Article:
Meeting the state meningitis compliance requirement is part of the registration process. Student access to class registration will be blocked until evidence of compliance with meningitis requirements is completed. Students should plan ahead to meet compliance requirements and eliminate registration delays. Check your student center account to confirm your status.
Texas law requires most incoming college students to be vaccinated against bacterial meningitis or provide an exemption request declining the vaccine. Senate Bill 1107 amends current Texas law requiring proof of Bacterial Meningitis vaccination at least 10 days before attending classes.
Financial Aid Students - Financial Aid may be available to those who qualify and need assistance funding meningitis vaccination costs. Visit the Financial Aid Office on your campus for more information.
There are three ways for students to comply with the bacterial meningitis requirements:
Lone Star College has partnered with Magnus SMR (Student Medical Records), an electronic system for tracking and storing the bacterial meningitis immunizations and medical exemptions. Access Magnus SMR inside your myLoneStar student account. Magnus customer service: 1.877.461.6831
Vaccination documents must include the month/day/year and specific type of vaccination administered. Evidence of Vaccination must show that the vaccination was received at least 10 days prior to attending classes. Evidence of Vaccination must be submitted in one of the following formats:
Must be uploaded, faxed or mailed to Magnus SMR
Note: CVS Pharmacies are a preferred provider and will upload your vaccination record directly to Magnus IF you have already established your account and you receive your vaccination through CVS.
Must be uploaded, faxed or mailed to Magnus SMR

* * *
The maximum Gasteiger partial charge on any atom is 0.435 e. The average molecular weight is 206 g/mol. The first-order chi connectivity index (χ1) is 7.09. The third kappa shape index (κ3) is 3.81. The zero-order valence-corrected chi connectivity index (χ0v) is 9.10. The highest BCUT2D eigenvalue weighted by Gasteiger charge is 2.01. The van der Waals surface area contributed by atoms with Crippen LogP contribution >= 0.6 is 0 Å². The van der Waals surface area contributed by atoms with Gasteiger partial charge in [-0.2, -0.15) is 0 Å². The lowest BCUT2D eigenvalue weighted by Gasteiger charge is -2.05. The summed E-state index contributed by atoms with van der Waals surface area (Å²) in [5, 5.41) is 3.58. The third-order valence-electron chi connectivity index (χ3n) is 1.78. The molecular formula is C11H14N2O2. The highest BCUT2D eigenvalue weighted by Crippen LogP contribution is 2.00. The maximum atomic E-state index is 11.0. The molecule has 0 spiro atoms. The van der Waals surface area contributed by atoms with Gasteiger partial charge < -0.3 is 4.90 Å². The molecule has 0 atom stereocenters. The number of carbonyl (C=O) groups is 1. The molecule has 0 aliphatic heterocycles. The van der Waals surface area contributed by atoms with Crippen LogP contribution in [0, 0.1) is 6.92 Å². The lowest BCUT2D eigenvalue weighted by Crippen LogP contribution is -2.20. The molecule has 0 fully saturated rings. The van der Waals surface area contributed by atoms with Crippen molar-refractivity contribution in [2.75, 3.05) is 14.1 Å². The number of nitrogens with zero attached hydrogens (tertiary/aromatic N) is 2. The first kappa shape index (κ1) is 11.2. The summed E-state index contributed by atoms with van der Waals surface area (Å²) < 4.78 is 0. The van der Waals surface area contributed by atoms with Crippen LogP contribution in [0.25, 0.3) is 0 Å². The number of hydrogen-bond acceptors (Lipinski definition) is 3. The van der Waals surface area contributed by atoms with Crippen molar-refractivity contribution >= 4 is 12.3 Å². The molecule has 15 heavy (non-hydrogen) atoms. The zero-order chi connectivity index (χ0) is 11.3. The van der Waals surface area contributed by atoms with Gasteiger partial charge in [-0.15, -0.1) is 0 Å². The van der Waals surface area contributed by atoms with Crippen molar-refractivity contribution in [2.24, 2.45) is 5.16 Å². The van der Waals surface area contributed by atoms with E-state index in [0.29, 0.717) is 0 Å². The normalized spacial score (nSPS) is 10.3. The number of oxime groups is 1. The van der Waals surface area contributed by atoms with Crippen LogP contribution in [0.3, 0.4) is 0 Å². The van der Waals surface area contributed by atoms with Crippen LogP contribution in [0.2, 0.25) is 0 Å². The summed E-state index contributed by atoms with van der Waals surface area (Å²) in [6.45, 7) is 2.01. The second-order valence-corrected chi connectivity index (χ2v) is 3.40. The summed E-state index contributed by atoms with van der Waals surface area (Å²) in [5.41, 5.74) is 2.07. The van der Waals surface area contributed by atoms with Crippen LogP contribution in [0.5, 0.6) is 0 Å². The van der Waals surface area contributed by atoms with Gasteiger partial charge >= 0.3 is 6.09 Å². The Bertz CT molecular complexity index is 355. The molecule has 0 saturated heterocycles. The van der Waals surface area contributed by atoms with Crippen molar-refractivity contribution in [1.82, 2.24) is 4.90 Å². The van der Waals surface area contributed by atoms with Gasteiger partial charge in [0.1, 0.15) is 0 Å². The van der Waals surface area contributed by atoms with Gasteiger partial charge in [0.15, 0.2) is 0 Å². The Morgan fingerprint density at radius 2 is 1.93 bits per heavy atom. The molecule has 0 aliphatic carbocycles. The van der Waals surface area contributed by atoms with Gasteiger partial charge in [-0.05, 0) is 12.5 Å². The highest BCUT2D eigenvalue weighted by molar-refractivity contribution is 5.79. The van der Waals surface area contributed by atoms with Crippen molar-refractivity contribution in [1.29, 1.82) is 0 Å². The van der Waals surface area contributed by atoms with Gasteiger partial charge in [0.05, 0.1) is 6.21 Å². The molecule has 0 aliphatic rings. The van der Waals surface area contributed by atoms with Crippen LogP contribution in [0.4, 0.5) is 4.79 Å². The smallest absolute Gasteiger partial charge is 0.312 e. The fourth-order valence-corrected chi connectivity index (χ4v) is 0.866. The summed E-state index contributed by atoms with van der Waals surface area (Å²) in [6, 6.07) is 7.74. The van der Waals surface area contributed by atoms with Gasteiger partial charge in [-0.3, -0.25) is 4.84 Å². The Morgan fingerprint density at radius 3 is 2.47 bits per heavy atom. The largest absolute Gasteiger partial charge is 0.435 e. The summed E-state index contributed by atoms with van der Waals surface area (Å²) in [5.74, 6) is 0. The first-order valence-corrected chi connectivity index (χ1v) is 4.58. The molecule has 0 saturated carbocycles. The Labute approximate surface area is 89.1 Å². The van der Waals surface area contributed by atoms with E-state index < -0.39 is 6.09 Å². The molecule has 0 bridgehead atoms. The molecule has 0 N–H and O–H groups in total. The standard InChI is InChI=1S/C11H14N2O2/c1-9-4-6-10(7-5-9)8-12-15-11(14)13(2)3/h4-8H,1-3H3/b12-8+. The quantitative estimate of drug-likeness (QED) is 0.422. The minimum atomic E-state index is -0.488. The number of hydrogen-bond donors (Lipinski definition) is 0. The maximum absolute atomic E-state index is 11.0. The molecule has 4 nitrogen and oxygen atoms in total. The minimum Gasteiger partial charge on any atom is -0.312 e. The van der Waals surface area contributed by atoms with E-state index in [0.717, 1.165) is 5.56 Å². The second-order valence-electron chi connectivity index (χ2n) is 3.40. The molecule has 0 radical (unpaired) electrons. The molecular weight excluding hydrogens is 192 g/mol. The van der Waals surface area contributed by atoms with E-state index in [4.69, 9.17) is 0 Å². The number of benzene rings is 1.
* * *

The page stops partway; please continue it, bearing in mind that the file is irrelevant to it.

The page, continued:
An affidavit or a certificate signed by a physician. The physician must be registered and licensed to practice medicine in the United States. The affidavit must state the physician's opinion that the vaccination would be injurious to the health and well-being of the student. Form may be uploaded, faxed or mailed (must use Magnus cover sheet to fax/mail and follow instructions on the cover sheet.)Medical Exemption Steps:
Original, notarized affidavit must be submitted to campus Admissions/Advising office. Does not require a Magnus SMR account.
An affidavit signed by the student stating that the student declines the bacterial meningitis vaccination for reasons of conscience, including a religious belief.
Conscientious Objection Steps:
To submit a conscientious objection exemption:
Lone Star College has partnered with Magnus Health SMR (Student Medical Records), an electronic system for tracking and storing the bacterial meningitis immunizations and exemptions.
Click here for help documents:
Magnus Health Student Medical Records (SMR) is used by more than 900 schools for managing school health records. Lone Star College System has adopted this system because it:
Remember, even if you are exempt from the bacterial meningitis vaccination, you are strongly encouraged to obtain the vaccinations before registering at Lone Star College. Please keep in mind the following considerations.